I have put this “how to post on our corporate blog, Marketing Conversation” for my staff but I thought it would be useful to share as well… please enjoy — it isn’t finished yet — there will be more to follow …
I asked Kevin to write a blog post (which rocked) based on my assumption that the US is headed towards a recession based on the devaluation of the dollar, the housing market slump, and the war in Iraq. I believe that marketing and advertising online is recession-proof, especially as attention profiling and behavioral targeting strategies improve and ads become customized to each the unique hopes, dreams, needs, wants, and context of users online.
Seems as if Verizon forgot what type of business it is in.
The New York Times reported earlier today that Verizon had reversed course on not allowing Naral, the (National Abortions Rights Action League) to send out text messages to is supporters. From what I can gather, it was the issue as a whole – abortion – and not the group’s particular stance that caused Verizon to initially not allow Naral to communicate to its members – members who had taken the time to opt-in to Naral’s outreach program.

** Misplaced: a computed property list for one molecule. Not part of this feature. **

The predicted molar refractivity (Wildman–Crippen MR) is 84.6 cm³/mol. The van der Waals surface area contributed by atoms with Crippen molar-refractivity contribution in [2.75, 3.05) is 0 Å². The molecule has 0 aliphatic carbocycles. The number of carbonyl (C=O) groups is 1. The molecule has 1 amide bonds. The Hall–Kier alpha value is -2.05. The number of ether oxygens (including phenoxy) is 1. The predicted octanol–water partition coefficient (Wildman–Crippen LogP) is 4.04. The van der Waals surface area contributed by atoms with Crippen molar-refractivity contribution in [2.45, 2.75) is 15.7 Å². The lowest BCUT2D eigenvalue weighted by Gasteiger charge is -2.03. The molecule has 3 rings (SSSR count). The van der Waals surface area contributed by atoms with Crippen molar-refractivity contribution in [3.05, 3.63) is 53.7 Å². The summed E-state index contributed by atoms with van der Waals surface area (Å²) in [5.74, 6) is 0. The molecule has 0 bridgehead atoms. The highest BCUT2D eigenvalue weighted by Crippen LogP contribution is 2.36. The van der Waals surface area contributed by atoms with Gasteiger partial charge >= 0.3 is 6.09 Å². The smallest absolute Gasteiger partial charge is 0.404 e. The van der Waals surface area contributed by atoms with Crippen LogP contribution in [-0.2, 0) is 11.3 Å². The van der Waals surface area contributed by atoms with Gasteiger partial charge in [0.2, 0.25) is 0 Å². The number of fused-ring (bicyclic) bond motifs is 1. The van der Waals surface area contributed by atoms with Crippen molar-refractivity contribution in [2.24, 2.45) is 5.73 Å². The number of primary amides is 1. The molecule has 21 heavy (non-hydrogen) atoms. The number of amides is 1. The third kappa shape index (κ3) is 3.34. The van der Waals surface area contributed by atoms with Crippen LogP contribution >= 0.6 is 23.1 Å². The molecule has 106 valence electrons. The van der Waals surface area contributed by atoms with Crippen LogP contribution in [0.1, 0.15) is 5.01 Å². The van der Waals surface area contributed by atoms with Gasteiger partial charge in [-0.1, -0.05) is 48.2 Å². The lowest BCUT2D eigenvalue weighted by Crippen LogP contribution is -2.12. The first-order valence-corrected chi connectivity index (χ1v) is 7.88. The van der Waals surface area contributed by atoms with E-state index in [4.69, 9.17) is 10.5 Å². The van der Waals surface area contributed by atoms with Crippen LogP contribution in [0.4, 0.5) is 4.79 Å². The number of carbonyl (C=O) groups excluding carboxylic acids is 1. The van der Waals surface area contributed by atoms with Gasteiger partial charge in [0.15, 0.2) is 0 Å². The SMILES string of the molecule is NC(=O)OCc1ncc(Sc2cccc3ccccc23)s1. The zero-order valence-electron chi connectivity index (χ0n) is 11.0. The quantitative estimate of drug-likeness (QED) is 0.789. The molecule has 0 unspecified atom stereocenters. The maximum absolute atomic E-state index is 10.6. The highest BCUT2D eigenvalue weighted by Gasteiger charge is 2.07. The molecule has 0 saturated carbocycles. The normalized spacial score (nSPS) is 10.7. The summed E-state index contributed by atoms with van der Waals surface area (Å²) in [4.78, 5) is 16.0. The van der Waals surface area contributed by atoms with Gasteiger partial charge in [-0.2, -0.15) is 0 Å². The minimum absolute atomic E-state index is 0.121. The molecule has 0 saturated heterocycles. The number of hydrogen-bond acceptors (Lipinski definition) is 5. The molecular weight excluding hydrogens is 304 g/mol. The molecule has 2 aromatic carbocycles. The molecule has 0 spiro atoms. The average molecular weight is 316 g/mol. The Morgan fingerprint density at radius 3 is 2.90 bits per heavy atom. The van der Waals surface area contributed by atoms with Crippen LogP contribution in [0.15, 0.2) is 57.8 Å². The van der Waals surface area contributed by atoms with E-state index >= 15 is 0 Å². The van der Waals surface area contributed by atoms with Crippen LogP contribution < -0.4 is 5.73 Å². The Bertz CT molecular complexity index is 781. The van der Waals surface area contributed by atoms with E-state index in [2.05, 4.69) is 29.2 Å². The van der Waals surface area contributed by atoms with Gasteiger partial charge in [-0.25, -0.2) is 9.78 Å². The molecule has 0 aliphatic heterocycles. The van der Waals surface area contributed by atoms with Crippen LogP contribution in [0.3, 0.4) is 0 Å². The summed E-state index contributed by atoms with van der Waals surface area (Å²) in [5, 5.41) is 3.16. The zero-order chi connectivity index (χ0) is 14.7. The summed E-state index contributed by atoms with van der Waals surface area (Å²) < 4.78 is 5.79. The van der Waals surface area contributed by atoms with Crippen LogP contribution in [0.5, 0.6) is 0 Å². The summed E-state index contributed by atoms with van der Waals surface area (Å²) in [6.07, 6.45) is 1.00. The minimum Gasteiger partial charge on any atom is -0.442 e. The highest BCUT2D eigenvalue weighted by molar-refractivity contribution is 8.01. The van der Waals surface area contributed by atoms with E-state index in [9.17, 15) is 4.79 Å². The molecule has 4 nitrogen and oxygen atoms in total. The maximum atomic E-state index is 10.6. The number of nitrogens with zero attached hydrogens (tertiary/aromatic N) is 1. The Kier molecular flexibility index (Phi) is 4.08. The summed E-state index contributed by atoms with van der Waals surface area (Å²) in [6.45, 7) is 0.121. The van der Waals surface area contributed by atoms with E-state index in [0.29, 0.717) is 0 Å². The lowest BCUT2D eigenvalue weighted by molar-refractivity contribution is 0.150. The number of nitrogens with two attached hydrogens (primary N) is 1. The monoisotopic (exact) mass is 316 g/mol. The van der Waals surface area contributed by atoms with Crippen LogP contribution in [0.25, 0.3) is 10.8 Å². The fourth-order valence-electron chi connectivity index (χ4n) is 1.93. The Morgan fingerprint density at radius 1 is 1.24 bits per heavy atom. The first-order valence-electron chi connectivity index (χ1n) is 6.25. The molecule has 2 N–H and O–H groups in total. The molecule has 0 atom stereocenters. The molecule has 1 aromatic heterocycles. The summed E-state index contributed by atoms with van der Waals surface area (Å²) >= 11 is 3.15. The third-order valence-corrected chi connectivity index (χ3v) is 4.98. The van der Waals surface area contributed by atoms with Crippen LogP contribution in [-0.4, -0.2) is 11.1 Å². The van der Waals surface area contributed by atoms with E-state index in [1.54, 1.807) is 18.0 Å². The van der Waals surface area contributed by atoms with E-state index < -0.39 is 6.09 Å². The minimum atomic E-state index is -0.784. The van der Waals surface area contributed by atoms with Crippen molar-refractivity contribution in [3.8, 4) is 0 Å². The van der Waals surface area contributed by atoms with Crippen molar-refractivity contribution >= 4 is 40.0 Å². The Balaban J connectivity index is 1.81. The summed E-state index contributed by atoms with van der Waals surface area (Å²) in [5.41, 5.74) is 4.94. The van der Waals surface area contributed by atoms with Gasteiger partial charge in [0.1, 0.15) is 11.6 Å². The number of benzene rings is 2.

As all of you are well aware the constraints that TV broadcast schedules once exercised over their loyal viewers time have all but melted away. The “modern” viewer need only cruise iTunes, AOL, broadcaster’s websites, YouTube or their local DVD retailer to find the episode they missed or even want to see before it has being aired. Hours of entertainment are available at our fingertips so it is no wonder that few people are willing to fit into the bi-hourly time tables set up for them by major networks. I’m all for this new freedom and it seems that things are not going badly for advertisers or for the networks either. Though DVD sales are dropping the sale of television series on DVD has been consistently rising (New York Times). Advertisers are finding new and ingenious ways to get ad time within the actual show (who can forget the first 30Rock episode with the super oven) or in only slightly disruptive banners at the bottom of the screen.